So let me define privilege here:

Privilege is being born into a country where access to healthcare for infants is prevalent and for most, like your parents, affordable.

It is having parents who cared about your education and could pay for your school supplies, and maybe even your after school dance lessons.

It is having access to fresh fruits, vegetables and quality food that help you maintain a healthy physique, so that you are at lower risk for obesity and diabetes.

It is living in a home where you feel safe, where violence, physical and substance abuse, and mental illness tend to have statistically lower correlations with your environment. (We tend to mourn openly when celebrities die of suicide or overdose, because it is jarring to us — somehow it doesn't “fit” with their lives, while poverty-stricken populations suffer much higher rates of death from crime, drug and alcohol abuse, and psychological trauma, and continue to remain unseen).

It is living in a neighborhood where social and government services such as police, fire departments, and emergency services operate regularly.

It is having access to education and higher education, and, more importantly, being socialized early on with the power structures, systems, and institutions that provide resources.

It is having both the leisure and the ability to do something with it, like traveling to places like Amsterdam to expand your circles, as the article You Are Boring suggests. (Yes, I’m kind of averse to that recommendation in the article, it somehow misses its own privileged viewpoint — a lot of people cannot afford to travel to expand their circles, that doesn’t make them less interesting as people.)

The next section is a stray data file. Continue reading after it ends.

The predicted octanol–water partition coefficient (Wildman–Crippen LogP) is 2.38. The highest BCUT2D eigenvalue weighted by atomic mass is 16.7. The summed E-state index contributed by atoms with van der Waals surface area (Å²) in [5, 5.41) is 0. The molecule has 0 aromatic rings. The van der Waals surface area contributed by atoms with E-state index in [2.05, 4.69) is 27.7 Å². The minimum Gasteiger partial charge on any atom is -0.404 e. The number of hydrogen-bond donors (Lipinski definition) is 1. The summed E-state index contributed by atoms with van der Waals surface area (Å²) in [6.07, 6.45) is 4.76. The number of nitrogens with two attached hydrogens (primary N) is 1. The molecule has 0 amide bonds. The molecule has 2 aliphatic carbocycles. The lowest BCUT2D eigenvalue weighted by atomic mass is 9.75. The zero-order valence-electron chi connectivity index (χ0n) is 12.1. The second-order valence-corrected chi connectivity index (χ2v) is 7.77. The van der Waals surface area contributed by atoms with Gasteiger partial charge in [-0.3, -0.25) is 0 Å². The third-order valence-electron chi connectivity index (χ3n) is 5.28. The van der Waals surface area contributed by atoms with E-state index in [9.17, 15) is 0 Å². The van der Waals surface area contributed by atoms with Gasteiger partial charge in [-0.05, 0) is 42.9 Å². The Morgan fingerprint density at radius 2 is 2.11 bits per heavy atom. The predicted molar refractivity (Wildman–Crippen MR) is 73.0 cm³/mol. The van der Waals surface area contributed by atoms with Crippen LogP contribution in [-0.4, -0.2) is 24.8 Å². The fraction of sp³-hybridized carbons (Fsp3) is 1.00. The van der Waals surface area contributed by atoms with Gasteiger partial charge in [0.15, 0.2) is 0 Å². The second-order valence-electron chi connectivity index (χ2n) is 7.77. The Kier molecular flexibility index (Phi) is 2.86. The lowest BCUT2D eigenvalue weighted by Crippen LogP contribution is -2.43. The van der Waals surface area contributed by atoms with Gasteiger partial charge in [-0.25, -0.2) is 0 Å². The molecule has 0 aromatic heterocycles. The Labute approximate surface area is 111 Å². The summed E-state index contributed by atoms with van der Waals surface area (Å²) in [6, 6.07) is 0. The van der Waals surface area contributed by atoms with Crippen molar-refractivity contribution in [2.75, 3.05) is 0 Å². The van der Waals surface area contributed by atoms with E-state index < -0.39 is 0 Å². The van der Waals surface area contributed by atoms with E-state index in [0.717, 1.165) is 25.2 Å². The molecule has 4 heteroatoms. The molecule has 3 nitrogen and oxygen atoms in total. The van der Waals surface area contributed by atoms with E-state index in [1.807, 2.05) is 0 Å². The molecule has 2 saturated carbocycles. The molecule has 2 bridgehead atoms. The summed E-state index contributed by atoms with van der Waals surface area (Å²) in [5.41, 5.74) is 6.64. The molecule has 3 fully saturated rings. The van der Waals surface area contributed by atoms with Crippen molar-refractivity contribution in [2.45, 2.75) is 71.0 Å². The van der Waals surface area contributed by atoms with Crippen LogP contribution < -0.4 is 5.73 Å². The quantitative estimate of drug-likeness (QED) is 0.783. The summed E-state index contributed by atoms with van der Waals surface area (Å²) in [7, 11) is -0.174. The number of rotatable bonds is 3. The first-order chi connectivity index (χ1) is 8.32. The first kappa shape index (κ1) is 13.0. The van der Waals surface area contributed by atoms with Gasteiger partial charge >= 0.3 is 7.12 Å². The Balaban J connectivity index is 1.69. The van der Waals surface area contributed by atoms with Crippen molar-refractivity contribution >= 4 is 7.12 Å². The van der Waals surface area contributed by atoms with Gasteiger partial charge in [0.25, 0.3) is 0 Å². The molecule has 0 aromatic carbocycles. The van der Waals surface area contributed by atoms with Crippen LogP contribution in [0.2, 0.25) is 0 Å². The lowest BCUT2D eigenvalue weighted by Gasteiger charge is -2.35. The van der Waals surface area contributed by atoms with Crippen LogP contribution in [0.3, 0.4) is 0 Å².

It is not having to worry about meeting basic needs, such as food, water, a roof over your head, where your next paycheck comes from, or whether you would be plunged into a cycle of debt if you happen to get injured or ill.

You can be privileged and still work hard.

You can be privileged and still have financial constraints.

You can be privileged and still be racked with heartaches and tragedies in life.

That’s the thing about privilege, it’s more common that we’d all like to think, and that’s why it can hide so well among our own awareness.

Being privileged itself is not the problem — it’s simply a life circumstance like being tall or having red hair. It’s not recognizing your own privilege that can be hurtful, because it creates blinders — blinders against vulnerable populations who truly can use your help. If you don’t recognize your own privilege, you won’t realize the good it can do.

So you can take your privilege and make sure that you guard it behind a gated community and surround yourself with others who are equally or more privileged, and congratulate each other on how hard you work and how you deserve what you've earned. Or, you can accept it and realize that it is a part of you, that it’s something that can be shared and can help make many other lives better, through donations or volunteering, through teaching your children about their privilege, and making an effort to maintain a general awareness of those around you, in your immediate community and in other countries, so you can pass on the awareness that where you are in life is a gift, built upon many circumstances that have occurred long before your arrival into this world, and not by your hand.

Hello, I’m privileged, and so are you.

Show your support

Clapping shows how much you appreciated Minyang Jiang’s story.